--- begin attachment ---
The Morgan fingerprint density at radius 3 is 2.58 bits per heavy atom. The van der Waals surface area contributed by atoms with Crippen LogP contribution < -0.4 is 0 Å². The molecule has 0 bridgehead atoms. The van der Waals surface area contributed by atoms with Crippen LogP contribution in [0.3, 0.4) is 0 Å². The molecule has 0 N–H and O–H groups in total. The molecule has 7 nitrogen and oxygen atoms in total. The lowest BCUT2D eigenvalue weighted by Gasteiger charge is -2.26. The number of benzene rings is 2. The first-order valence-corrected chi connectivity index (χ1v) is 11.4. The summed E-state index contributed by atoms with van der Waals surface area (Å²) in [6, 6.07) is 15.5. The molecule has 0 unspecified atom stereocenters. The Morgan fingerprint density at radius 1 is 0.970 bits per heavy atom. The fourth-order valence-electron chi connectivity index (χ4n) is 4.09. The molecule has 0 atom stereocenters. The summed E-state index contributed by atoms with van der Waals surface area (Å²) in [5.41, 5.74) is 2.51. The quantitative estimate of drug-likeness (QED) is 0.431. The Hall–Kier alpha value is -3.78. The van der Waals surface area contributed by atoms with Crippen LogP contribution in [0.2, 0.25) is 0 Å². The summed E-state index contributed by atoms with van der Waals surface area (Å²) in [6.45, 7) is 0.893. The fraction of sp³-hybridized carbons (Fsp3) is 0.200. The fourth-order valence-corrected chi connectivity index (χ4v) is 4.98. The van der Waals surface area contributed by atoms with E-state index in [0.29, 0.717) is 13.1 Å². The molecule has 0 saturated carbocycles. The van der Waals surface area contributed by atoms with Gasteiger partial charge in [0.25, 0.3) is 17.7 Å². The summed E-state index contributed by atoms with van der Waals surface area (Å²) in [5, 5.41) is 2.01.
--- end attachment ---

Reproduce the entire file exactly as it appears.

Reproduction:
The Morgan fingerprint density at radius 3 is 2.58 bits per heavy atom. The van der Waals surface area contributed by atoms with Crippen LogP contribution < -0.4 is 0 Å². The molecule has 0 bridgehead atoms. The van der Waals surface area contributed by atoms with Crippen LogP contribution in [0.3, 0.4) is 0 Å². The molecule has 0 N–H and O–H groups in total. The molecule has 7 nitrogen and oxygen atoms in total. The lowest BCUT2D eigenvalue weighted by Gasteiger charge is -2.26. The number of benzene rings is 2. The first-order valence-corrected chi connectivity index (χ1v) is 11.4. The summed E-state index contributed by atoms with van der Waals surface area (Å²) in [6, 6.07) is 15.5. The molecule has 0 unspecified atom stereocenters. The Morgan fingerprint density at radius 1 is 0.970 bits per heavy atom. The fourth-order valence-electron chi connectivity index (χ4n) is 4.09. The molecule has 0 atom stereocenters. The summed E-state index contributed by atoms with van der Waals surface area (Å²) in [5.41, 5.74) is 2.51. The quantitative estimate of drug-likeness (QED) is 0.431. The Hall–Kier alpha value is -3.78. The van der Waals surface area contributed by atoms with Crippen LogP contribution in [0.2, 0.25) is 0 Å². The summed E-state index contributed by atoms with van der Waals surface area (Å²) in [6.45, 7) is 0.893. The fraction of sp³-hybridized carbons (Fsp3) is 0.200. The fourth-order valence-corrected chi connectivity index (χ4v) is 4.98. The van der Waals surface area contributed by atoms with E-state index in [0.29, 0.717) is 13.1 Å². The molecule has 0 saturated carbocycles. The van der Waals surface area contributed by atoms with Gasteiger partial charge in [0.25, 0.3) is 17.7 Å². The summed E-state index contributed by atoms with van der Waals surface area (Å²) in [5, 5.41) is 2.01.